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Facilitating Effective Discussions

  • Focus on the issue, not the person. Try not to take everything personally, and similarly, express your own needs and opinions in terms of the job at hand. Solve problems rather than attempt to control others. For example, rather than ignoring a student who routinely answers questions in class with inappropriate tangents, speak with the student outside of class about how this might disrupt the class and distract other students.
  • Be genuine rather than manipulative. Be yourself, honestly and openly. Be honest with yourself, and focus on working well with the people around you, and acting with integrity.
  • Empathize rather than remain detached. Although professional relationships entail some boundaries when it comes to interaction with colleagues, it is important to demonstrate sensitivity, and to really care about the people you work with. If you don’t care about them, it will be difficult for them to care about you when it comes to working together.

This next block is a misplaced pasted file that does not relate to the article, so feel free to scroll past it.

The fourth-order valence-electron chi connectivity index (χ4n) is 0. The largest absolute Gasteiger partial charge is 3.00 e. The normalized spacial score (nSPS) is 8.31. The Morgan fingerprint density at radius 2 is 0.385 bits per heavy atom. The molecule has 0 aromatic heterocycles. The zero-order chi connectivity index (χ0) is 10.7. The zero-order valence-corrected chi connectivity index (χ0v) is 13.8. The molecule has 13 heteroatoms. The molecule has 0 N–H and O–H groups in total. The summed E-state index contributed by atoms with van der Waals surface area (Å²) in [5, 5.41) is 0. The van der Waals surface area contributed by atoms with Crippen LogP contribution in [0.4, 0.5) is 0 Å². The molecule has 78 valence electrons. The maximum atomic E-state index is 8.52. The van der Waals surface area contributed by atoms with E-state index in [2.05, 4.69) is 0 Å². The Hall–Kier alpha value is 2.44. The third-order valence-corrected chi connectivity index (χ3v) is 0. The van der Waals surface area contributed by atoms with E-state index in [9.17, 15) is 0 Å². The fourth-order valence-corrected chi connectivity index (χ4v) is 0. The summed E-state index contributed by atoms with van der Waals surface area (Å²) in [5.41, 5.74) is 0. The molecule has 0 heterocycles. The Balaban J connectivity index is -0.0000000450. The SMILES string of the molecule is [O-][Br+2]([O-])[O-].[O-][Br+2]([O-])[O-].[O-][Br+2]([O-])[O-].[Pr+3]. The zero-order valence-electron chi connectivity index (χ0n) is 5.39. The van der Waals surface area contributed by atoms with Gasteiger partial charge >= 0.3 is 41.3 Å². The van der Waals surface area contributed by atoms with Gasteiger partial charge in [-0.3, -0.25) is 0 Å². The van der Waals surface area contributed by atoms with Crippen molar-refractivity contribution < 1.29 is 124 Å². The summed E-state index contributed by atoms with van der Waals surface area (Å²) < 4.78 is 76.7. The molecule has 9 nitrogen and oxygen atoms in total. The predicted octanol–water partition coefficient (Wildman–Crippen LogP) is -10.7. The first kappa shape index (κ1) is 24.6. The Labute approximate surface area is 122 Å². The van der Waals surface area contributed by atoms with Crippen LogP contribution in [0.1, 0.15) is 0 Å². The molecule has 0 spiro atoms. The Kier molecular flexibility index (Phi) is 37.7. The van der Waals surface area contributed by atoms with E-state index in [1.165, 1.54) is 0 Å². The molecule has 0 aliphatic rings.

• Be flexible towards others. Allow for other points of view, and be open to other ways of doing things. Diversity brings creativity and innovation.
  • Value yourself and your own experiences. Be firm about your own rights and needs. Undervaluing yourself encourages others to undervalue you, too. Offer your ideas and expect to be treated well.
  • Use affirming responses. Respond to other in ways that acknowledge their experiences. Thank them for their input. Affirm their right to their feelings, even if you disagree. Ask questions, express positive feeling; and provide positive feedback when you can.

CTE teaching tips

Other CTE resources

Consider participating in the CTE’s Instructional Skills Workshop, an intensive, collaborative learning model that uses videotaped micro-teaching and peer feedback sessions to support participants’ teaching reflection and growth.